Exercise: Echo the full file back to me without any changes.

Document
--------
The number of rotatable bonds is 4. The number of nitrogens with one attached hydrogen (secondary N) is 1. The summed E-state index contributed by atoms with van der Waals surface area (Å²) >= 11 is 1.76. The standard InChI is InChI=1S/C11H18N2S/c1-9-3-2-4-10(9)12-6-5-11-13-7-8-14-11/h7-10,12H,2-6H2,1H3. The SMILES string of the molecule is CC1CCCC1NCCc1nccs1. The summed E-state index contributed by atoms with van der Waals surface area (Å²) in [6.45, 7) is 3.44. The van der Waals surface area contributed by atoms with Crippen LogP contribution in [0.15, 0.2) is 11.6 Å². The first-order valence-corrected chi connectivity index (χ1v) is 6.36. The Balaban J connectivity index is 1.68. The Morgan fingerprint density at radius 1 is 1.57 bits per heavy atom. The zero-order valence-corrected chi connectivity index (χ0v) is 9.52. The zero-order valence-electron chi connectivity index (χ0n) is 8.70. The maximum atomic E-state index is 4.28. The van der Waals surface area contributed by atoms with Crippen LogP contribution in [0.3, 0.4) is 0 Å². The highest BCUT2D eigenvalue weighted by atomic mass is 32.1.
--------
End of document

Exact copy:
The number of rotatable bonds is 4. The number of nitrogens with one attached hydrogen (secondary N) is 1. The summed E-state index contributed by atoms with van der Waals surface area (Å²) >= 11 is 1.76. The standard InChI is InChI=1S/C11H18N2S/c1-9-3-2-4-10(9)12-6-5-11-13-7-8-14-11/h7-10,12H,2-6H2,1H3. The SMILES string of the molecule is CC1CCCC1NCCc1nccs1. The summed E-state index contributed by atoms with van der Waals surface area (Å²) in [6.45, 7) is 3.44. The van der Waals surface area contributed by atoms with Crippen LogP contribution in [0.15, 0.2) is 11.6 Å². The first-order valence-corrected chi connectivity index (χ1v) is 6.36. The Balaban J connectivity index is 1.68. The Morgan fingerprint density at radius 1 is 1.57 bits per heavy atom. The zero-order valence-corrected chi connectivity index (χ0v) is 9.52. The zero-order valence-electron chi connectivity index (χ0n) is 8.70. The maximum atomic E-state index is 4.28. The van der Waals surface area contributed by atoms with Crippen LogP contribution in [0.3, 0.4) is 0 Å². The highest BCUT2D eigenvalue weighted by atomic mass is 32.1.